Writing Tips: Why You Should Write Down Your Dreams

After a night of crazy dreams, I wrote them in my journal and thought, Wow, this would be a really great story. This isn’t the first time I’ve had this thought, and it wouldn’t be the first time I’ve used my dreams and nightmares to make stories.

Dreams can be incredibly helpful for writers. They expose us to strange scenarios. They take us on wild rides. But how they can they help our writing?

Dreams Are Great Sources of Writing Inspiration

Image by Ava Sol

You may have heard the story that J.K. Rowling first dreamt about the orphan boy with a lightning scar while she was on a train. A lot of other famous writers have dreamt about their books.

  • Charlotte Bronte
  • Stephen King
  • Mary Shelly
  • Stephanie Meyer

Inspiration can come from real life, but our dreams have the ability to take us to places we’ve never been before. Our dreams are an extension of our imagination. Sometimes they reach ideas we might never have gotten to during our waking hours. Why not use this to your advantage and use dreams as inspiration for your writing?

Dreams Help You Understand Your Life

Image by Robert Ruggiero

I’ve heard it said before that everything we dream is pieces of things we’ve seen or done before. According to the scientific research gathered by Caifang Zhu, “dreams are most often reasonable simulations of waking life that contain occasional unusual features in terms of settings, characters, or activities.”

Writing can complicate our lives and push our minds to the limits. And life is just kind of crazy! Dreams are a great way to sort out what we’re really worried about. By writing down your dreams, you’re dumping all of the scrambled events of your waking life down for you to examine.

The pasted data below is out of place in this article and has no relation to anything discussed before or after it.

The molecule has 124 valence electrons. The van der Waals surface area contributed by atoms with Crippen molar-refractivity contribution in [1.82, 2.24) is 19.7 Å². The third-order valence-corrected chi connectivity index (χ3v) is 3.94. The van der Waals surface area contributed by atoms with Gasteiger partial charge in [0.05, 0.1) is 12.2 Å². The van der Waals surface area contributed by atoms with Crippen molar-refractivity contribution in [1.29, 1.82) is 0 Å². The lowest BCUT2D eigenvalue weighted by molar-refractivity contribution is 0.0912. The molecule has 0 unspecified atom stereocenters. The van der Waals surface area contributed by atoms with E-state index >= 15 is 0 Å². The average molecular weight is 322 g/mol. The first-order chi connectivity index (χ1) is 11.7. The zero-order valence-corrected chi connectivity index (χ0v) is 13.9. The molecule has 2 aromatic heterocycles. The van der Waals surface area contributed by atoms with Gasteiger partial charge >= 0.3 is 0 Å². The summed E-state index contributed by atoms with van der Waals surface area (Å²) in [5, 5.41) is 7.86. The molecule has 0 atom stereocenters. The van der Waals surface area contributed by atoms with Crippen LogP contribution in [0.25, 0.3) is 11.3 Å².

While there might also be some great writing material, you’ll also be opening yourself up for writing beyond your own life. This is especially helpful for writers who create entire worlds and extensive characters.

Dreams Are Wild and Unpredictable — Perfect For Writer’s Block

Image by Rodion Kutsaev

It happens to us all. A certain plot point just won’t connect to the rest of the story. One of the best things you can do is let the text rest and go to sleep. Dreams have a way of unraveling complicated events in our life. If your writing consumes your thoughts, chances are you’ll end up dreaming something about it.

You can also look back on dreams you’ve written down. Sometimes they may spark an idea or even contain exactly what you’ve been looking for. Dreams are unpredictable and not linear. They leave room for you to plug in whatever your writing already contains, while also providing unexpected twists!

By starting to write your dreams out now, you’ll gain a larger collection of ideas to choose from.

What if I don’t dream much? you might ask.

Everyone dreams, but not everyone remembers what they dream about. The best thing you can do to help encourage your dream memory is to try to remember them right when you wake up and to write them down.

Dreams Can Open Up New Writing Doors

Image by Jan Tinneberg

As a fantasy writer, I’m constantly looking for new ideas to put into my books. I’m not naturally a horror writer, but I do have a lot of wild nightmares. Dreams are the inspiration for many scenes from my books, as well as my current project of stories based entirely on nightmares.

Dreams can also be a helpful nudge to try out a new genre. Even if you use them as writing prompts, you might be surprised where they take you.

If You’re Interested In Learning More About My Dream Stories

My stories based off dreams are available on Amazon Kindle for anyone to enjoy. Or you can check out the articles below to find out more about them.

“Bottlenecked” By Kristen Kois

“Red” By Kristen Kois

Final Thoughts

What about you? Do you use your dreams as inspiration? Have you ever considered writing them down? Share below!

One Comment on “Writing Tips: Why You Should Write Down Your Dreams

  1. Pingback: Writing Tips: Overusing Figurative Language In Fantasy Writing – Cornfields in LA

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